3D printing and other forms of computer-controlled manufacturing have allowed nations, companies and even individuals the ability to go from consumers to producers. As this technology improves and costs drop, access to this technology and the ability of the technology itself will increase, making it possible for virtually anyone, anywhere to make virtually anything.
In May 2018, prominent US-based corporate-funded policy think tank, RAND Corporation, had published an article titled, “Four Ways 3D Printing May Threaten Security.” In it, an argument was made about the dangers of 3D printing becoming more accessible, first by citing 3D printed guns as well as drones and other forms of technology it claimed criminals and terrorists could leverage. But then RAND would reveal a threat, particularly to its corporate sponsors, that highlighted the true fears 3D printing invokes among the captains of established industries — decentralization.
The fear of 3D printing “taking jobs” for example, can more accurately be described as taking both jobs and revenue from large corporations and shifting them both to small companies or individual entrepreneurs. Along with this shift, goes the concentration of wealth and influence these large corporations have enjoyed, some since as early as the beginning of the Industrial Revolution.
RAND also feared nations targeted by US sanctions being able to easily circumvent them by acquiring the parts and systems required by simply manufacturing them themselves through the use of technology like 3D printing. In reality, RAND and other representatives of established industries seem more concerned about losing their wealth and influence than of any “threat” such technologies might or might not actually pose.
3D Printed Guns
The notion of 3D printed guns has been around for a while. Cody Wilson of US-based Defense Distributed has promoted a vision of home-based gun manufacturing, leveraging 3D printing and a peer-to-peer (p2p) network of online files shared much the way other online 3D model libraries are organized.
Wilson had been fighting a legal battle to protect his and others’ rights to manufacture and share the designs of their guns. In an article by Engadget titled, “You can legally download 3D-printed gun designs next month,” the results of that legal battle were reported:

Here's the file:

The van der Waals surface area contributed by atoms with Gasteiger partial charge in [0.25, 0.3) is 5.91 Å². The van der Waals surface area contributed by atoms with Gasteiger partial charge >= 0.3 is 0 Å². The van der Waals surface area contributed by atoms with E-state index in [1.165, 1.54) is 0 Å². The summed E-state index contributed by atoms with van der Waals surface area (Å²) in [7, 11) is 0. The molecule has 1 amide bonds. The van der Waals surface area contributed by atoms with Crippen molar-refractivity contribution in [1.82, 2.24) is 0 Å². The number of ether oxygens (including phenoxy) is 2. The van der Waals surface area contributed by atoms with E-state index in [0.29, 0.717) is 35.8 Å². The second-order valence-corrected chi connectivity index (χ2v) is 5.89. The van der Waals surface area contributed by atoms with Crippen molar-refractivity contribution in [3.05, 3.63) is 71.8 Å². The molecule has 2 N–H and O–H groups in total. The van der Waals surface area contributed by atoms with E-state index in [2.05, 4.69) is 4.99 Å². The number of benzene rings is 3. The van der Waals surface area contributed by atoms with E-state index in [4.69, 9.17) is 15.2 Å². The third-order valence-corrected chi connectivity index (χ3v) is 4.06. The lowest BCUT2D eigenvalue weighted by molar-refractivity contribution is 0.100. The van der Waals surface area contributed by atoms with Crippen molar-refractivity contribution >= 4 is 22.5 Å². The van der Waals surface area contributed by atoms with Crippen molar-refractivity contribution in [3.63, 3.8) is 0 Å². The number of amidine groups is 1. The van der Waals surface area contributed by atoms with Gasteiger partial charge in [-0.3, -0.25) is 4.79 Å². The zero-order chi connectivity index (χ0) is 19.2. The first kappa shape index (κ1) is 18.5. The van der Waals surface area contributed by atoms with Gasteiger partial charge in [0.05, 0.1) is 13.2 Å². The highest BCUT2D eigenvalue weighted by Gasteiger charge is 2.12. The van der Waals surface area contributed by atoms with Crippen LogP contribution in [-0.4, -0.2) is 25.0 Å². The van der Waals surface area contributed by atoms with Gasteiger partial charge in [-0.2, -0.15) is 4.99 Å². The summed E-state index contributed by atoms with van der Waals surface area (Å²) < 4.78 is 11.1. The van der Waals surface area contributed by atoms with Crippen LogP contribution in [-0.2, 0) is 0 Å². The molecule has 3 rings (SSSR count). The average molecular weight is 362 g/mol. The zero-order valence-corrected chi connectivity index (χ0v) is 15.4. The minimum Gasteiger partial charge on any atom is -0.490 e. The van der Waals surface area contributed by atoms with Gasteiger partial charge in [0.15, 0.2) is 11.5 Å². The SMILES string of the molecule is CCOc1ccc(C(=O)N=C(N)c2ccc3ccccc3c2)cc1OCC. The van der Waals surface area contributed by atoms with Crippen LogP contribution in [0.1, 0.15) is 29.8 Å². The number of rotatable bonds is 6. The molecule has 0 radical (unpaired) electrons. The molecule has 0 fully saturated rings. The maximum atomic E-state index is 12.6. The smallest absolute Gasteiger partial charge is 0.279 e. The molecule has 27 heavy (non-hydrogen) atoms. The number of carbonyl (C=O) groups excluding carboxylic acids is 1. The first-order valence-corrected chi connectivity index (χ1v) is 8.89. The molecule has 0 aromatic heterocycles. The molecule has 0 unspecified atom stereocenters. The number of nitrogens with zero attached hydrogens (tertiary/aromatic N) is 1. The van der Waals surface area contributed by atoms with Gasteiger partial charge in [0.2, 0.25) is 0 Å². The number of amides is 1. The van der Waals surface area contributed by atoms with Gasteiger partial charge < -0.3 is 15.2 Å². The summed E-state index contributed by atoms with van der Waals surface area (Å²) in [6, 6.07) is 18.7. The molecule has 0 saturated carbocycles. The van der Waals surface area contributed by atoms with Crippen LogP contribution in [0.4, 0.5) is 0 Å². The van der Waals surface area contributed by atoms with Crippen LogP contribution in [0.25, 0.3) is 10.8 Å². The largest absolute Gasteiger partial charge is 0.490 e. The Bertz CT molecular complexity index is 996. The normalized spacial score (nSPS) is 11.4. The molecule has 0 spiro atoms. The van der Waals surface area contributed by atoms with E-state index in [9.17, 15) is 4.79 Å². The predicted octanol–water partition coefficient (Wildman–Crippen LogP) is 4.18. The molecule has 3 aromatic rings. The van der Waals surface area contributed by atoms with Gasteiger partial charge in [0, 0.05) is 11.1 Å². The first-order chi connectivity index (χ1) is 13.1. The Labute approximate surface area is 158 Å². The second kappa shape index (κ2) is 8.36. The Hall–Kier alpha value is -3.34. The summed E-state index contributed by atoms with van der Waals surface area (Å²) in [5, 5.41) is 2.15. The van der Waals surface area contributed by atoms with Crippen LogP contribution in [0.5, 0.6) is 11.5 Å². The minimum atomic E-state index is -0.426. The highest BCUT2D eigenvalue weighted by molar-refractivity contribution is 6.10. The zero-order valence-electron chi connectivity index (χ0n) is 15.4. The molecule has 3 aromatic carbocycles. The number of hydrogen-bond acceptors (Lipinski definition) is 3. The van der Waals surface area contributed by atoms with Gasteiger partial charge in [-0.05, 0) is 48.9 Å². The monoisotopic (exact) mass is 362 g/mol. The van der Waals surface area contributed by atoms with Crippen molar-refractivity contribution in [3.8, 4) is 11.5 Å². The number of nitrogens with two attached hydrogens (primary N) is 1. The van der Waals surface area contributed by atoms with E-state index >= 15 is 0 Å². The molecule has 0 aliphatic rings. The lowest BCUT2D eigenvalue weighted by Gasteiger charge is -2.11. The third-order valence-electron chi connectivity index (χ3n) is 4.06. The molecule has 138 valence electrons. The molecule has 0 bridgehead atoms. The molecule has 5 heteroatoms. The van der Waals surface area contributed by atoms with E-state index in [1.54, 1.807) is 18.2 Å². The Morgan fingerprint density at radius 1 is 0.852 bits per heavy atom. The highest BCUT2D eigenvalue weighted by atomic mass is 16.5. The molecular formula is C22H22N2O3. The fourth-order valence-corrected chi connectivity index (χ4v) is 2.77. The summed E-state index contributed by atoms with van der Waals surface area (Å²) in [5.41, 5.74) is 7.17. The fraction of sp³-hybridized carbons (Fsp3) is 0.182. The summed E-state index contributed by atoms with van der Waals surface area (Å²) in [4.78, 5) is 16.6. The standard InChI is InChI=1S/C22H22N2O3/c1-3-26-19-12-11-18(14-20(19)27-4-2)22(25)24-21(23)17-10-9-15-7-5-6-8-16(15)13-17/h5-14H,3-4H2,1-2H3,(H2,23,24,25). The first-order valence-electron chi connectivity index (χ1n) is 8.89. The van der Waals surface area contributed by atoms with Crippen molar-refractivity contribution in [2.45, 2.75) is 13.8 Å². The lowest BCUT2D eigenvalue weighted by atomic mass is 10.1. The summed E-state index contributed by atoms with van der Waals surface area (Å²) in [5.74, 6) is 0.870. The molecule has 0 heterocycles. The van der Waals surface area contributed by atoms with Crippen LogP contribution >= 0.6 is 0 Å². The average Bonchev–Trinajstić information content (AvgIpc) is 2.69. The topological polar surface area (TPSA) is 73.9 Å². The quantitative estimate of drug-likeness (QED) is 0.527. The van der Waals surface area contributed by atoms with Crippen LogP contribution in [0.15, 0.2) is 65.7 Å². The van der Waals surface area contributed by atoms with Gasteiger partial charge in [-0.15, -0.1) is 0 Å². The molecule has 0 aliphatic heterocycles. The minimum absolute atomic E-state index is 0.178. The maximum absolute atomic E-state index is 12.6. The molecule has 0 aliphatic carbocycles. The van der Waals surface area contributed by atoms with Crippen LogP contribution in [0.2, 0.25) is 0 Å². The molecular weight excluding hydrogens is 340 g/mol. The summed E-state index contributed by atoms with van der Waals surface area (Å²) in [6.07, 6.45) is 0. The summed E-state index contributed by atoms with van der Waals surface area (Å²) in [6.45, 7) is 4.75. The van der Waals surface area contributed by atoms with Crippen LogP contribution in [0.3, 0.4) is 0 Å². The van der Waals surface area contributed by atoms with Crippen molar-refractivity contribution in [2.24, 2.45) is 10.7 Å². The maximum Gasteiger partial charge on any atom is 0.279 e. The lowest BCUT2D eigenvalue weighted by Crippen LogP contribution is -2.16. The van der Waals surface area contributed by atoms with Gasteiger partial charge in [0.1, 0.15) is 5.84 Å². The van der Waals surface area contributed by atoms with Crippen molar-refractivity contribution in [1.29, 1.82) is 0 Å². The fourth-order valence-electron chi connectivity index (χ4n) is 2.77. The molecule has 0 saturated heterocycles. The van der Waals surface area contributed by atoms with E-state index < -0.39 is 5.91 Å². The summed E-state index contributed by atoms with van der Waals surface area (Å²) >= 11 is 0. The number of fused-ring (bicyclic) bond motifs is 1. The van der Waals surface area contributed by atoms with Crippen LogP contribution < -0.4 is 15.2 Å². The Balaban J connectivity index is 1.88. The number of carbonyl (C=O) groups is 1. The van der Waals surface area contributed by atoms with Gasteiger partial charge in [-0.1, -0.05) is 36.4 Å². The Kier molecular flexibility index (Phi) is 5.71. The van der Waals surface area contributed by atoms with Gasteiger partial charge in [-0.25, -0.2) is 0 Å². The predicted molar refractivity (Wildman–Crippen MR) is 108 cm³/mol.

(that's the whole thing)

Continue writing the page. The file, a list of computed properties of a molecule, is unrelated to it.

3D gun printing advocate Defense Distributed has emerged triumphant in a legal battle to freely publish online blueprints that could allow users to manufacture firearms.
The victory spells the end of an ongoing lawsuit against the US Department of State — which in 2013, forced Defense Distributed founder Cody Wilson to pull down files from the DEFCAD website because they violated International Traffic in Arms Regulations (ITAR) protections. The State Department argued that blueprints of Wilson’s ‘Liberator’ pistol, which had already been downloaded more than 100,000 times, were classified as ‘exports’ and could therefore not be distributed according to law.
The article was shared by Grindhouse, a DIY biohacking group that specializes in human augmentation through the use of biotechnology, another field in which advances in technology are manifesting themselves, quite literally in the hands of ordinary people. Under Grindhouse’s Facebook post, a refreshingly complex discussion developed, far beyond the pro-anti gun debate typical in American politics.
The notion of greater personal responsibility was mentioned, but also the possibility of gun manufacturers having their monopolies and revenue threatened by distributed firearms manufacturing by individuals and small businesses. While the technology for individuals to do this today is still prohibitively expensive, it will not be in the near future as better 3D printers and printers capable of printing in metal find their way into homes around the globe.